The Korea Herald


Will striking doctors go the distance?

Antitrust regulator launches on-site inspection into KMA on suspicions of forcing to join walkouts

By Park Jun-hee

Published : June 19, 2024 - 14:43

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A notice at a private clinic in Seoul informing patients that it would close business on June 18-19 (Yonhap) A notice at a private clinic in Seoul informing patients that it would close business on June 18-19 (Yonhap)

Observers expressed skepticism on Wednesday about the likelihood of doctors being able to sustain their current walkout indefinitely, citing the financial strain on those who run their own clinics and the logistical challenges of rescheduling treatments.

Physicians who run local clinics are unlikely to join the move due to the financial impact they would bear if they shut down their practices and the potential loss of trust from their patients, they said. Fewer than 10 percent joined the previous strike in 2020.

Approximately 14.9 percent of the 36,059 community hospitals, excluding dental and oriental medicine clinics, took a day off as of Tuesday at 4 p.m. to participate in Tuesday's one-day strike led by the Korean Medical Association, the largest association of doctors here, according to the Health Ministry. The figure was less than half of the corresponding tally for the weekslong walkout staged by doctors in August 2020, when some 32.6 percent closed to oppose a smaller, similar expansion plan.

A senior official at Seoul St. Mary's Hospital, one of the nation's top medical institutions, also forecasted a low participation rate.

"It's nearly impossible for professors to fully adjust their outpatient treatment and surgery schedules and inform patients about the postponements, considering the number of patients they see. Some patients need to see their doctors," the official told The Korea Herald.

Lee Dong-wook, who heads the GyeongGi-Do Medical Association, also said Wednesday that the KMA's abrupt announcement of an indefinite strike brought extreme confusion to the medical sector.

"Regardless of the feasibility of the strike and its appropriateness, all members' voices should be respected when deciding on a critical issue (such as going on strike)," he said in a statement.

In their latest row with the government over medical reform, the KMA representing some 140,000 doctors, mostly private practitioners threatened it would go on an indefinite strike starting June 27 if doctors' "rightful demands" are not accepted by the government.

The three requests are revisiting the quota hike from scratch, supplementing key points in the government's policy package for essential medical services and canceling all penalties against junior doctors who left their worksites and students boycotting classes.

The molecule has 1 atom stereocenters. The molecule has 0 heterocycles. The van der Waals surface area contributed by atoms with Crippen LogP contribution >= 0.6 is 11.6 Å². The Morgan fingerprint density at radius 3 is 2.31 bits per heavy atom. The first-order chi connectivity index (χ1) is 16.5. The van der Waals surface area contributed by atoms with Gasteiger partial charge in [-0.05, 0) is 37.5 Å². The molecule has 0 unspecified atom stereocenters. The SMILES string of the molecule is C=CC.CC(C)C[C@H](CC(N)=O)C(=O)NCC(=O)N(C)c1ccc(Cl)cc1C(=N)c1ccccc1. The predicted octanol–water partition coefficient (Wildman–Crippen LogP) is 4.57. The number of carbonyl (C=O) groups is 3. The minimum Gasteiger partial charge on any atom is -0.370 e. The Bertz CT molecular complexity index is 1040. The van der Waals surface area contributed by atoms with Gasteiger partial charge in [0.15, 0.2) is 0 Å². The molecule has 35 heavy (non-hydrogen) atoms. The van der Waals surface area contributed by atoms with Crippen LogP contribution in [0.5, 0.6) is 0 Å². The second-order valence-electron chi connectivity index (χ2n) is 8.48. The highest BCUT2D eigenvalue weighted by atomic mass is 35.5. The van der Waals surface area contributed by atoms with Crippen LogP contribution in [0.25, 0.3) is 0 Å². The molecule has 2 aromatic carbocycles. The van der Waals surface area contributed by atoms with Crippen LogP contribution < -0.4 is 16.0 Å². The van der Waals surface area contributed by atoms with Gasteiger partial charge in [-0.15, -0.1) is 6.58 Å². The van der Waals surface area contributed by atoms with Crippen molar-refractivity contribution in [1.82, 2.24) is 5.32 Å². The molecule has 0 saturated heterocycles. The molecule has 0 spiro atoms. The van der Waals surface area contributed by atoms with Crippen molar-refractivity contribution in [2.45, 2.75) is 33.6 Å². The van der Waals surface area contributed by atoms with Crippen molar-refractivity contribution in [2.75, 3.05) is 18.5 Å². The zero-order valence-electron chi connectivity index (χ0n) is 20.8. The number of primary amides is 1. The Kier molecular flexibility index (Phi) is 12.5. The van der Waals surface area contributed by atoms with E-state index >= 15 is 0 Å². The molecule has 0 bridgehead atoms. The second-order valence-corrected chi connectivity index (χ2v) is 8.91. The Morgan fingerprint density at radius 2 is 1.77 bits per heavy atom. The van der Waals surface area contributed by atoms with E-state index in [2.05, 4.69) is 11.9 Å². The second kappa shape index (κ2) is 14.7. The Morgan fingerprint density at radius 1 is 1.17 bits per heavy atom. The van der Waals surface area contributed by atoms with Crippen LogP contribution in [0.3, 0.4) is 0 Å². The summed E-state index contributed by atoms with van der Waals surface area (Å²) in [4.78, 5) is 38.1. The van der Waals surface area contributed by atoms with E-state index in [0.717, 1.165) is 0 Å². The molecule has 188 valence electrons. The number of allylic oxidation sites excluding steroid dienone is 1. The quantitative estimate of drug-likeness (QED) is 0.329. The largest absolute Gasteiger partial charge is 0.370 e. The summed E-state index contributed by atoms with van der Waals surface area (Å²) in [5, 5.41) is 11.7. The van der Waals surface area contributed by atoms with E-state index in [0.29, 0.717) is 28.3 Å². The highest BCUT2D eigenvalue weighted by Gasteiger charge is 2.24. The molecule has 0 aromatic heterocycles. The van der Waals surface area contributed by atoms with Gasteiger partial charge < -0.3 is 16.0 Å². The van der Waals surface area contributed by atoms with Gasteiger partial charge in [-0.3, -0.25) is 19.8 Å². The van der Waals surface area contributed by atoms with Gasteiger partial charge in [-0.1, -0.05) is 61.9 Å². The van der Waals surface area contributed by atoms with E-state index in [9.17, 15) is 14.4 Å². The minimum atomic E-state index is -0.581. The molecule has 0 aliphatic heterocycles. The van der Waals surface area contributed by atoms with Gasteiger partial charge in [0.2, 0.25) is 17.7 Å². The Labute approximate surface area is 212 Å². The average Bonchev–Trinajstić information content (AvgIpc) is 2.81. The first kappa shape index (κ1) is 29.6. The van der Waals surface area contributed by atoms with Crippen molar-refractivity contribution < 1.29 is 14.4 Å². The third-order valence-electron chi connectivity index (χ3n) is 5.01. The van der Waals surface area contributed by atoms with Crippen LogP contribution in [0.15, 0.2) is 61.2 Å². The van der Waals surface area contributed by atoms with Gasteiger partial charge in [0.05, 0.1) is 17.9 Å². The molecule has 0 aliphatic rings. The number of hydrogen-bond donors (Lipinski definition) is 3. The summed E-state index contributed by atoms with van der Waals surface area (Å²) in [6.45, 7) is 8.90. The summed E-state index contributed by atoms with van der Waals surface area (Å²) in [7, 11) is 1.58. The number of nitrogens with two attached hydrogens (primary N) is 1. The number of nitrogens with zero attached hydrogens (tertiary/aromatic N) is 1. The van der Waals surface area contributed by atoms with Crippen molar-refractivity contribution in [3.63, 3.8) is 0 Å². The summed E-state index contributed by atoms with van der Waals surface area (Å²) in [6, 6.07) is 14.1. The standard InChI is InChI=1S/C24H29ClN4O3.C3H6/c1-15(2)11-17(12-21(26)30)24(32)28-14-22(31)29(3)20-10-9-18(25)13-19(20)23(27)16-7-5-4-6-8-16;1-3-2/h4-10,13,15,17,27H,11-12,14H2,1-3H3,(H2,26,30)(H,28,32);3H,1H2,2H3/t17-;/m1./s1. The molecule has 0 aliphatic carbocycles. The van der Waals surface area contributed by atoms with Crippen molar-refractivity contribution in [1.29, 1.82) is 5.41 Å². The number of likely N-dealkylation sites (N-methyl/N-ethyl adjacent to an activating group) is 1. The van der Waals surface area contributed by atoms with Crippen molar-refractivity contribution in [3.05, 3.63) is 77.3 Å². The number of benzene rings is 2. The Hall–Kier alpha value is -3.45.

The government, which regards the walkout as illegal, has dismissed such requests, saying that it isn't appropriate for the KMA to make policy demands as a condition for not breaking the law.

As the likelihood of the government reversing its decision is slim, and if the KMA proceeds with its planned strike, self-employed physicians and medical professors will walk out starting next week. The KMA hasn't specified the scope of the strike, such as whether it would leave emergency rooms and intensive care units open.

pouring cold water The KMA, Korean Academy of Medical Sciences, Medical Professors Association of Korea, the emergency committee of professors at 20 medical schools and the head of the emergency committee of medical professors of Seoul National University held a closed-door meeting late Wednesday to discuss their future course of action.

The Korean Medical Association's headquarters in Yongsan-gu, central Seoul (Yonhap) The Korean Medical Association's headquarters in Yongsan-gu, central Seoul (Yonhap)

Meanwhile, the Fair Trade Commission on Wednesday launched an on-site inspection into the KMA on suspicions that it had tried to coerce its members to join Tuesday's one-day strike.

The inspection comes after the Health Ministry referred the KMA to the regulator on Monday, claiming its role in leading doctors' strikes violates the law.

The country's Fair Trade Act prohibits business associations from "unfairly restricting competition or limiting business activities of individuals."

Any violation is subject to a fine of up to 1 billion won ($724,000) for the organization. The organization's chief or others in charge can be fined up to 200 million won or sentenced to three years in prison.

The FTC had previously issued corrective orders and other penalties to KMA for its strikes in 2000 and 2014, respectively, when it staged strikes to protest the government's pharmaceutical reform and telemedicine bill proposal.

The regulator said it plans to take "stern action" if the KMA has confirmed to have violated the law, declining to comment further.

Later in the day, the KMA expressed regrets over the government's "abuse of power" over the medical community's opposition to the government's medical policies, noting that its members "voluntarily participated" in the walkout.